Maggi's exile likely to end: Nestle agrees to comply with HC, Twitterati rejoice revoking of ban
Nestle will have to get five Maggi samples tested by three accredited labs to prove the amount of lead is within permissible limits. If the results are in Nestle's favour, they can restart sale of the noodles
On Thursday (August 13), Bombay High Court lifted the ban on Nestle’s instant noodle brand Maggi and has ordered fresh tests to prove that they do not contain excess lead.
Nestle India issued a statement immediately after the Bombay High Court verdict, on the company’s website. It started by saying that it respects the decision of the High Court and will comply with the order to undertake fresh tests. It also spoke about bringing the noodles brand back on the shelves as soon as possible.
According to reports, Nestle India will have to get five Maggi samples tested by three accredited labs to prove the amount of lead is within permissible limits. If the test results are in Nestle's favour, they can start selling the noodles again.
Here is a screenshot of the Nestle India statement:
On Twitter, Maggi fans have been seen rejoicing over Bombay High Court’s verdict. Hashtag #Maggi trended almost throughout the day, with people thanking the High Court for their decision to revoke the ban.
Here are excerpts of few of the conversations on social media.
Consumer Affairs Department complaint
On Tuesday (August 11), the Consumer Affairs Department filed a complaint against food major Nestle India with the National Consumer Disputes Redressal Commission (NCDRC) seeking damages of Rs 640 crore on the grounds that the company sold unsafe and hazardous products - Maggi noodles to consumers, thus endangering their health, and also for misleading advertisements.
In response to the complaint, Nestle came out with a statement on Wednesday, in which they expressed their disappointment regarding the unprecedented step of filing of a complaint before the National Consumer Disputes Redressal Commission (NCDRC) against the brand.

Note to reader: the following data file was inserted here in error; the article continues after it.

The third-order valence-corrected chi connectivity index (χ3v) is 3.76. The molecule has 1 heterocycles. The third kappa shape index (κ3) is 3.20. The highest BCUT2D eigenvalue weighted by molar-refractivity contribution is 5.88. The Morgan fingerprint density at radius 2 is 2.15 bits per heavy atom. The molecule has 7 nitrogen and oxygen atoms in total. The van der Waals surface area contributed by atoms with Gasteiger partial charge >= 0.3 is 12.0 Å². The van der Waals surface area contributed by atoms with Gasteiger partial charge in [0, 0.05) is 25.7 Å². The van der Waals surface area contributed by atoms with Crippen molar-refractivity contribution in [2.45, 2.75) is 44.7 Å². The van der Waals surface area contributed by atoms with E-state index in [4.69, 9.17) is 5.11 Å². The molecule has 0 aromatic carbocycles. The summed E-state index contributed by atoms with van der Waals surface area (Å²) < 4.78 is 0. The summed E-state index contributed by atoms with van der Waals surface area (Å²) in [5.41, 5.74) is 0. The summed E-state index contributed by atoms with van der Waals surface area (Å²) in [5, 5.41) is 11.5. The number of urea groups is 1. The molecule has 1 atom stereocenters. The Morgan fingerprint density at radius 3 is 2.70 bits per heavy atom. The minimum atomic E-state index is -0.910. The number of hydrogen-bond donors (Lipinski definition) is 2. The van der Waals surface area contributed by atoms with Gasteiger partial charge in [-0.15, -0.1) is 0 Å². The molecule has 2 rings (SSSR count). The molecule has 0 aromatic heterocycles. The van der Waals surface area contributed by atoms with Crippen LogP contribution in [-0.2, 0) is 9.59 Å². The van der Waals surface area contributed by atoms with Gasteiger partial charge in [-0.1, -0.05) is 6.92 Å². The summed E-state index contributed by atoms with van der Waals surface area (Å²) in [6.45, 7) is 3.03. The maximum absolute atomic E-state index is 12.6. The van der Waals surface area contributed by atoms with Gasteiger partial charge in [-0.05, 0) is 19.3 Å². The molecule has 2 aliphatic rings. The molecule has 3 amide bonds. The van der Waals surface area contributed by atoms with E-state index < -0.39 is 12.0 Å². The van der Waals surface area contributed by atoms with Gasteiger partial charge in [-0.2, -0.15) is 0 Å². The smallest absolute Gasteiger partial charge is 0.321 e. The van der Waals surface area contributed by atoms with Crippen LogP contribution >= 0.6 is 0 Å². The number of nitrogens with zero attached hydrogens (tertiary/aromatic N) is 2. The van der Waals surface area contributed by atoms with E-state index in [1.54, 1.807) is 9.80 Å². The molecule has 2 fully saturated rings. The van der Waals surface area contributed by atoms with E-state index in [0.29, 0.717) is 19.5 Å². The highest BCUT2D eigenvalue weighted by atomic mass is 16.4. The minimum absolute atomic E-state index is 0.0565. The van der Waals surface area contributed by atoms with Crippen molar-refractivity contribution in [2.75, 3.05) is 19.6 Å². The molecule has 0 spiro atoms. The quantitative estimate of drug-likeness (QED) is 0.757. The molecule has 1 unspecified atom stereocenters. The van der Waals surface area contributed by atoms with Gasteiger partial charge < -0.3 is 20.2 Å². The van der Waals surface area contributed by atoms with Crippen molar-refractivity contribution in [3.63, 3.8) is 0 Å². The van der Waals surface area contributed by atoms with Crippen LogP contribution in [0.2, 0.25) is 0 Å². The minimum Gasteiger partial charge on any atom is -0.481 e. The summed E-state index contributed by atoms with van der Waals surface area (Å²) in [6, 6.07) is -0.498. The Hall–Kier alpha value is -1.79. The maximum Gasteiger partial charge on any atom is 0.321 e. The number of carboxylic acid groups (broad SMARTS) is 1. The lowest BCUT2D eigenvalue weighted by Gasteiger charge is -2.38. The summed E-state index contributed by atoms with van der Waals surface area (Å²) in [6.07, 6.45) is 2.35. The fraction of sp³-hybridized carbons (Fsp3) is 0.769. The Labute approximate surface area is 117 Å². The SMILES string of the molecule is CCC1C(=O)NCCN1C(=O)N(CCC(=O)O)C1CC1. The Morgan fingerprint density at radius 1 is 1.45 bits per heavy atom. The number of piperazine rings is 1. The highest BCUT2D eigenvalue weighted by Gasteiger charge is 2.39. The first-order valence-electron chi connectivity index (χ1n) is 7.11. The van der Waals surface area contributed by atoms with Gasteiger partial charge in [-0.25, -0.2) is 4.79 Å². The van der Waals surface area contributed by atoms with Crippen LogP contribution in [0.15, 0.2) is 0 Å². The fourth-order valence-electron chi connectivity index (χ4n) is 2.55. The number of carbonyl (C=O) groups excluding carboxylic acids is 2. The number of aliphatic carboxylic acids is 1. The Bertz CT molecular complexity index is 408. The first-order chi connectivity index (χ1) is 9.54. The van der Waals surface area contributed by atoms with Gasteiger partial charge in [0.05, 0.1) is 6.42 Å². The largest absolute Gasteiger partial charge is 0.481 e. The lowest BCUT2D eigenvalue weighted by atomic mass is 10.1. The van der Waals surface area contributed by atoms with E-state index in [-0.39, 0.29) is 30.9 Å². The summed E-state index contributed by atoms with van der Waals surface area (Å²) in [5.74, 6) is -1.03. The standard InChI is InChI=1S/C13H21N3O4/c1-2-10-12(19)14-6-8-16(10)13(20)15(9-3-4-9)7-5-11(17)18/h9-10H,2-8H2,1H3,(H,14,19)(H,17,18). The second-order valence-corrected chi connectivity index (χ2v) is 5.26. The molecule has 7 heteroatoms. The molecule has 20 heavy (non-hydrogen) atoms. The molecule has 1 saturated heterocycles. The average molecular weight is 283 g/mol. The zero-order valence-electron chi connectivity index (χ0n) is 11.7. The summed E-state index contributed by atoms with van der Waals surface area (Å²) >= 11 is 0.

On Twitter, people bashed this decision taken by the government and use sarcasm to mock it.
How it started…
The entire controversy started when the noodles brand came under severe countrywide scrutiny for high content of lead and mono-sodium glutamate in the product. In reaction to this, on June 5, Nestle India reconfirmed that Maggi Noodles in India was safe but still decided to take the product off the shelves nationwide in view of recent developments and concerns around the product. This led to an environment of confusion for the consumer.
The brand endorsers of Maggi - Madhuri Dixit, Amitabh Bachchan and Preity Zinta were also dragged under the scanner, after an FIR was lodged against them for misleading people by endorsing products which are harmful to consumers. Post the ban, there were reports that Nestle India had replaced all Maggi ad spots with Nescafe and KitKat.
The company was accused of not being able to handle their moment of crisis well and even received flak for their ‘dismissive’ approach and ‘incompetency’ in handling the situation. Therefore, as part of the damage control exercise, Nestle roped in US-based public relations firm APCO World Wide and also brought Shivani Hedge, who was heading the Sri Lankan operations, back to India to rescue Maggi from sinking further.
Nestle India recently reported a loss of Rs 64.4 crore, their first quarterly loss in three decades, on the back of more than Rs 320 crore Maggi being recalled from the market after being termed ‘unsafe’ by the Food Safety and Standards Authority of India (FSSAI). The company had also paid Ambuja Cements Rs 20 crore to destroy all the packets of Maggi.
The company replaced its Managing Director, Etienne Benet on July 24 with Suresh Narayanan who was heading the company's operations in Philippines. On resuming his new role, he infused a sense of security among the company workers by assuring them that in spite of the ban, every single permanent employee of the company would retain his/her job. He also stated that bringing Maggi back to the shelves was his top priority.
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